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Chinese man’s lung COLLAPSES ‘during an intense karaoke session’ 

Chinese man’s lung collapses after ‘attempting to hit a high note during an intense KARAOKE session’

  • The 65-year-old man had sung at least ten songs in a row, media reports
  • He became short of breath and had chest pains after his ‘exciting’ session
  • Doctors said the pressure led to his lung puncturing and it could have been fatal

A Chinese man’s lung collapsed after he attempted to belt out a high note during an intense karaoke session.

The 65-year-old, known only as Wang, sang ten high-pitched songs in a row before the incident, local media reports.

He said he didn’t hold back because he felt ‘excited’ while singing his favourite tunes, which he didn’t name. 

But soon, Wang, from Nanchang county, the capital of Jiangxi province, became breathless and started suffering with chest pain.

Doctors at a hospital’s emergency department found his lung had collapsed, due to the pressure created in the chest from singing.

The unfortunate event is not unheard of – in 2017, a One Direction fan suffered the same fate after screaming too loud during a concert.

Wang told the Chinese video site PearVideo: ‘I was very excited in the heat of the moment’

Wang told the Chinese video site PearVideo: ‘I was very excited in the heat of the moment and after singing a few songs with very high notes, I found myself having breathing difficulties.’

Wang had sung the set of songs many times before, and so his symptoms were unusual.

He decided to ignore the discomfort at that time, but the pain worsened after he went back home, according to the South China Morning Post, a Hong Kong-based English newspaper.

When he visited the emergency room the next day, tests including a chest X-ray revealed the truth.

The doctor said the mishap occurred due to ‘the high lung pressure caused by singing high notes’. 

COLLAPSED LUNGS: THE FACTS

A pneumothorax is when air builds up between the outside of your lung and the inside of your chest wall (ribcage).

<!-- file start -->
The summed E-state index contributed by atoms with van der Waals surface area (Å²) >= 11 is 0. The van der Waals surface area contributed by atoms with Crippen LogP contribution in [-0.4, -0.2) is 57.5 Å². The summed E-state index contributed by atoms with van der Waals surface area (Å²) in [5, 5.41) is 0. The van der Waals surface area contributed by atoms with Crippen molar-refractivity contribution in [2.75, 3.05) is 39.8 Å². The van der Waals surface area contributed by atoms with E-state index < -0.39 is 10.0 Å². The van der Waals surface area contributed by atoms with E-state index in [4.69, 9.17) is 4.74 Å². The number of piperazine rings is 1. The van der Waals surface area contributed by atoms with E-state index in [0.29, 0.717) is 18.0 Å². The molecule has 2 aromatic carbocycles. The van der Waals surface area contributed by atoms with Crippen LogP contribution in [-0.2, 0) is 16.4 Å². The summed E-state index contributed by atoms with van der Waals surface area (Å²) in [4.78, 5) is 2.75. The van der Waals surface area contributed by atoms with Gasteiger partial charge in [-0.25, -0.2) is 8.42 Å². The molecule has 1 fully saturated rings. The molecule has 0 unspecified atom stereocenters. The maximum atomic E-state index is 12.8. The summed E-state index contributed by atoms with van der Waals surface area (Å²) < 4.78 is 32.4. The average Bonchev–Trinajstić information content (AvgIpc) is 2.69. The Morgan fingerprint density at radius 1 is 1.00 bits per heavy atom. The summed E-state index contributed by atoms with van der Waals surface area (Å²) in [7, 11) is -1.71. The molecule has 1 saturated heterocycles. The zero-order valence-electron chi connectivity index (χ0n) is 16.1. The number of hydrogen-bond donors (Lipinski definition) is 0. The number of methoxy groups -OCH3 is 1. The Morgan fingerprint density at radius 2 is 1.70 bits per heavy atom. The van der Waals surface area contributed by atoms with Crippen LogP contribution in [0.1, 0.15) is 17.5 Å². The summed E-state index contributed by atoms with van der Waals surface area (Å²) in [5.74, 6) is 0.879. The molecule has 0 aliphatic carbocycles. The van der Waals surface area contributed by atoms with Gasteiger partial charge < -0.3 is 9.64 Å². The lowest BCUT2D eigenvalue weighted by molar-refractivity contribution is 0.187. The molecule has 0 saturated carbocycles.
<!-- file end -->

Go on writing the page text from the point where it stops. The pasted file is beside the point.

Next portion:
The air can come from your lung or from outside your body if there’s a serious injury to the chest. A pneumothorax caused by leaks of air from the lungs is more common in people with a lung condition such as asthma or cystic fibrosis. But it can occur in people who are otherwise completely healthy.

A large pneumothorax can squash the lung causing it to collapse.

Because this condition is rare, it may take some time to get a diagnosis. Your doctor will need to consider other possible causes of your symptoms. You may need to have a few tests and you might need to see a specialist.

The treatment of a pneumothorax depends on its size and whether it’s expanding. If it’s small, no treatment may be needed. If it’s large, it will need to be drained using a syringe or a chest tube.

Source: British Lung Foundation

A collapsed lung is medically known as pneumonthorax, which usually occurs when the lung is punctured and air escapes into the chest cavity.

Leaks of air from the lungs is more common in people with a lung condition such as asthma or cystic fibrosis.

But it can occur in people who are otherwise completely healthy, and it is not clear whether Wang had any pre-existing lung disease.

Fortunately, Wang is recovering after receiving medical treatment.

Amateur singers have been advised they should not sing for more than two hours at a time if they want to avoid similar problems.

After the video went viral, reaching more than 100million views on social media, doctors waded in on the topic.

Peng Bin-fei, a doctor from the emergency department at Nanchang hospital, told PearVideo that this condition could prove life-threatening.

He said: ‘The patient suffered from a lung collapse because of the high lung pressure caused by singing high notes. 

‘It’s better not to sing for a period of over two hours.’   

Two years ago, a 16-year-old girl in Texas suffered a collapsed lung after screaming too loud at a One Direction concert the night before. 

Writing in the Journal of Emergency Medicine, doctors said singing as a cause of pneumothorax had only once before been recorded in literature.

Weight-lifting, diving and military flying were all mentioned as potential causes of spontaneous pneumothorax by the medics. 

Read more at DailyMail.co.uk


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